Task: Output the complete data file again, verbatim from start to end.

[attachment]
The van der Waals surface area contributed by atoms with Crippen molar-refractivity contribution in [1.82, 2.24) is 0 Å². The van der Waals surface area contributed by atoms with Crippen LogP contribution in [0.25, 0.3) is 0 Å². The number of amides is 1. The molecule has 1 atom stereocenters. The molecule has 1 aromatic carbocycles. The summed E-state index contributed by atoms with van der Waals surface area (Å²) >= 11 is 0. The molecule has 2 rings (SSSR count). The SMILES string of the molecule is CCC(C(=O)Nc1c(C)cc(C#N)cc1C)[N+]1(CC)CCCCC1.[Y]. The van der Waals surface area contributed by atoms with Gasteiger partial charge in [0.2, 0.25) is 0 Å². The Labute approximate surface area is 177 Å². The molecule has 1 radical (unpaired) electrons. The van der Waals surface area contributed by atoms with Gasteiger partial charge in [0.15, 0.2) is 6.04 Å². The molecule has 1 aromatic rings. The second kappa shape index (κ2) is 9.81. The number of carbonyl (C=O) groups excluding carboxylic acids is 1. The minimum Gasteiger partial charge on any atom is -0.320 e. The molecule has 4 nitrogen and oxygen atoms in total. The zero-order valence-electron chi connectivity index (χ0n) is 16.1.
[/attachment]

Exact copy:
The van der Waals surface area contributed by atoms with Crippen molar-refractivity contribution in [1.82, 2.24) is 0 Å². The van der Waals surface area contributed by atoms with Crippen LogP contribution in [0.25, 0.3) is 0 Å². The number of amides is 1. The molecule has 1 atom stereocenters. The molecule has 1 aromatic carbocycles. The summed E-state index contributed by atoms with van der Waals surface area (Å²) >= 11 is 0. The molecule has 2 rings (SSSR count). The SMILES string of the molecule is CCC(C(=O)Nc1c(C)cc(C#N)cc1C)[N+]1(CC)CCCCC1.[Y]. The van der Waals surface area contributed by atoms with Gasteiger partial charge in [0.2, 0.25) is 0 Å². The Labute approximate surface area is 177 Å². The molecule has 1 radical (unpaired) electrons. The van der Waals surface area contributed by atoms with Gasteiger partial charge in [0.15, 0.2) is 6.04 Å². The molecule has 1 aromatic rings. The second kappa shape index (κ2) is 9.81. The number of carbonyl (C=O) groups excluding carboxylic acids is 1. The minimum Gasteiger partial charge on any atom is -0.320 e. The molecule has 4 nitrogen and oxygen atoms in total. The zero-order valence-electron chi connectivity index (χ0n) is 16.1.